What is the link between “Goodnight Moon” and academic excellence?
Or how about “Green Eggs and Ham” and career success?
The question may seem like a riddle, but the answer is no joke.
Early childhood reading can have a lifelong impact on success in school, the workplace and beyond, experts say, because it is the building block of a vital skill:
A 2012 national study by The Annie E. Casey Foundation found children are four times more likely to leave high school without a diploma if they are below proficient reading level in the third grade. Three years earlier, the 2009 National Assessment of Educational Progress reported 67 percent of fourth-graders scored below proficient levels on reading tests.
A child’s literacy development from birth through early elementary school can be a strong indicator of later life success, according to the 2012 study.
That’s why reading skills need to be developed long before children enter the classroom. That’s why literacy education needs to begin as soon as children exit the womb and enter the world.
The program’s mission is to promote reading for newborns, infants, and toddlers, as well as promote bonding through reading.
I encountered 1,000 Books Before Kindergarten while researching an article about early childhood literacy for the local newspaper. The program is offered locally through Streator Public Library, but it also is available nationally. Anyone can participate for free, with or without a local facility to sponsor.
The gist is this: Read 1,000 books to your child before kindergarten. From birth to the time school starts, just read a book from cover to cover. Repeats are allowed, so if your child wants to read “Are You My Mother?” 990 times and then 10 other books, you aren’t breaking any rules.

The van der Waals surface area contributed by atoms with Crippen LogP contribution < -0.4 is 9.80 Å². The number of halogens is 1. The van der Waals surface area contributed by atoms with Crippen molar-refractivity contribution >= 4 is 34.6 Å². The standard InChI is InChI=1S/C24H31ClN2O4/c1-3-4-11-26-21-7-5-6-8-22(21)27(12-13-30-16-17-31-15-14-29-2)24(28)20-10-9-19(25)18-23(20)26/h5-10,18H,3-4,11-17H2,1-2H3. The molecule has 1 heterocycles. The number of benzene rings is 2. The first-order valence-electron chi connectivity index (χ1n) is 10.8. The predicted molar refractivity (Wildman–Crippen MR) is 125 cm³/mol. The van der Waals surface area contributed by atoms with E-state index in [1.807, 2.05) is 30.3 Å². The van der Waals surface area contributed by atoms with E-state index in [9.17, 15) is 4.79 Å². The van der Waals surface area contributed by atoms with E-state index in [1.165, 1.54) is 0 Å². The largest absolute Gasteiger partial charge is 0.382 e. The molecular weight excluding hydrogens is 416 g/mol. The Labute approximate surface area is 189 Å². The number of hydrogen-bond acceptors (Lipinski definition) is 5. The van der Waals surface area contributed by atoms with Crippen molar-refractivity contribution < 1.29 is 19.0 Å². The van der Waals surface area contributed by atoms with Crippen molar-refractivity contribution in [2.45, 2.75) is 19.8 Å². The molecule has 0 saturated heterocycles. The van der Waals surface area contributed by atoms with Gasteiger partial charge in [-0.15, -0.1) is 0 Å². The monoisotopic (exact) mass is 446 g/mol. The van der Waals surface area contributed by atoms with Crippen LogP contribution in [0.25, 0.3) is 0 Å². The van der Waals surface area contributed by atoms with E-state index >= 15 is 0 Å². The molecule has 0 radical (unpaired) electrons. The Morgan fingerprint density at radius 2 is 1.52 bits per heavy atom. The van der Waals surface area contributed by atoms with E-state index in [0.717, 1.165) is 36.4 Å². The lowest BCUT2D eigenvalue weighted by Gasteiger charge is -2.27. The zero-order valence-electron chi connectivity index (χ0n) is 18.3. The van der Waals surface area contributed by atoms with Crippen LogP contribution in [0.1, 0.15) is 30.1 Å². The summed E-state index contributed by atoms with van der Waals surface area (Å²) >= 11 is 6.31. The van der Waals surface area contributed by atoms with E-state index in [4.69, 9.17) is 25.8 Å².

Reading one book a night is 365 in a year. In two years, that’s 730. Three years of daily reading would be 1,095, leaving you ahead of the game with two years to spare.
In June 2014, the American Academy of Pediatrics issued a policy statement promoting daily reading with children, beginning in infancy. The 1,000 Books program is a handy starting point and good incentive to keep parents on track.
1,000 Books Before Kindergarten offers all of the resources a family needs on its website: program instructions (available in English and Spanish), reading log sheets, printouts for milestones (reaching 100 books, 200, 500, etc.), and a reading list suggesting books for youngsters.
It’s worth playing the role of Scheherazade to the children in our lives. She told 1,001 stories in 1,001 nights to save her life; surely, we can read 1,000 stories in 1,826 nights to improve our children’s academic (and lifelong) success.
- EDITOR’S NOTE: Portions of this blog post also were published in an article written for The Times newspaper (Ottawa/Streator, IL). To read the article, visit http://bit.ly/1OchPUj.